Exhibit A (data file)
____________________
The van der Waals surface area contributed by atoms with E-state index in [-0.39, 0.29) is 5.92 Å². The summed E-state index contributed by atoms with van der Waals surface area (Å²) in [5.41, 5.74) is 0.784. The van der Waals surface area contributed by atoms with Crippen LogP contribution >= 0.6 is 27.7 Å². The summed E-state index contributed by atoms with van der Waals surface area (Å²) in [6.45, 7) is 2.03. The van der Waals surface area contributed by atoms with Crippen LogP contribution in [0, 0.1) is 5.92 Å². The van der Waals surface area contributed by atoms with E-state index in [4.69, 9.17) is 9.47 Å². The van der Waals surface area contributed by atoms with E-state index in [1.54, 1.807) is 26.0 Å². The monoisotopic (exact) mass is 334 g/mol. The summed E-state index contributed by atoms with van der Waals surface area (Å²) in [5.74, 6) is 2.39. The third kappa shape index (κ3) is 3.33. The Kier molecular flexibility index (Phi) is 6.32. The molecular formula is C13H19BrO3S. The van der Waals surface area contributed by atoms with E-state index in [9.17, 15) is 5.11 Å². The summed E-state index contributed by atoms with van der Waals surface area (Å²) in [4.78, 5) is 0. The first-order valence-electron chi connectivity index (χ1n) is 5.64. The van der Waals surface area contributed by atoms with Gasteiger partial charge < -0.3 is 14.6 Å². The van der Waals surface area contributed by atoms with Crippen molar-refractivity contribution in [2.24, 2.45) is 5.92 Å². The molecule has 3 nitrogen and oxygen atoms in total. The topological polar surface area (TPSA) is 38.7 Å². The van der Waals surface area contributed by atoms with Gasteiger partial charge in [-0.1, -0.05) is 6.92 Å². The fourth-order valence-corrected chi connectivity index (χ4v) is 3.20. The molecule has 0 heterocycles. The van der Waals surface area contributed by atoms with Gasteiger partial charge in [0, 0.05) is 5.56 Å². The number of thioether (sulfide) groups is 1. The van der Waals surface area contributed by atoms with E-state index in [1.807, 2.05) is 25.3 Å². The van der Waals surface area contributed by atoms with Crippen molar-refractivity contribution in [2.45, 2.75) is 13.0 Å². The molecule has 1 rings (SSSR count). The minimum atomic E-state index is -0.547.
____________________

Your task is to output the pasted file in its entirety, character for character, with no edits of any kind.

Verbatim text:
The van der Waals surface area contributed by atoms with E-state index in [-0.39, 0.29) is 5.92 Å². The summed E-state index contributed by atoms with van der Waals surface area (Å²) in [5.41, 5.74) is 0.784. The van der Waals surface area contributed by atoms with Crippen LogP contribution >= 0.6 is 27.7 Å². The summed E-state index contributed by atoms with van der Waals surface area (Å²) in [6.45, 7) is 2.03. The van der Waals surface area contributed by atoms with Crippen LogP contribution in [0, 0.1) is 5.92 Å². The van der Waals surface area contributed by atoms with E-state index in [4.69, 9.17) is 9.47 Å². The van der Waals surface area contributed by atoms with E-state index in [1.54, 1.807) is 26.0 Å². The monoisotopic (exact) mass is 334 g/mol. The summed E-state index contributed by atoms with van der Waals surface area (Å²) in [5.74, 6) is 2.39. The third kappa shape index (κ3) is 3.33. The Kier molecular flexibility index (Phi) is 6.32. The molecular formula is C13H19BrO3S. The van der Waals surface area contributed by atoms with E-state index in [9.17, 15) is 5.11 Å². The summed E-state index contributed by atoms with van der Waals surface area (Å²) in [4.78, 5) is 0. The first-order valence-electron chi connectivity index (χ1n) is 5.64. The van der Waals surface area contributed by atoms with Gasteiger partial charge < -0.3 is 14.6 Å². The van der Waals surface area contributed by atoms with Crippen molar-refractivity contribution in [2.24, 2.45) is 5.92 Å². The molecule has 3 nitrogen and oxygen atoms in total. The topological polar surface area (TPSA) is 38.7 Å². The van der Waals surface area contributed by atoms with Gasteiger partial charge in [-0.1, -0.05) is 6.92 Å². The fourth-order valence-corrected chi connectivity index (χ4v) is 3.20. The molecule has 0 heterocycles. The van der Waals surface area contributed by atoms with Gasteiger partial charge in [0, 0.05) is 5.56 Å². The number of thioether (sulfide) groups is 1. The van der Waals surface area contributed by atoms with E-state index in [1.807, 2.05) is 25.3 Å². The van der Waals surface area contributed by atoms with Crippen molar-refractivity contribution in [2.45, 2.75) is 13.0 Å². The molecule has 1 rings (SSSR count). The minimum atomic E-state index is -0.547.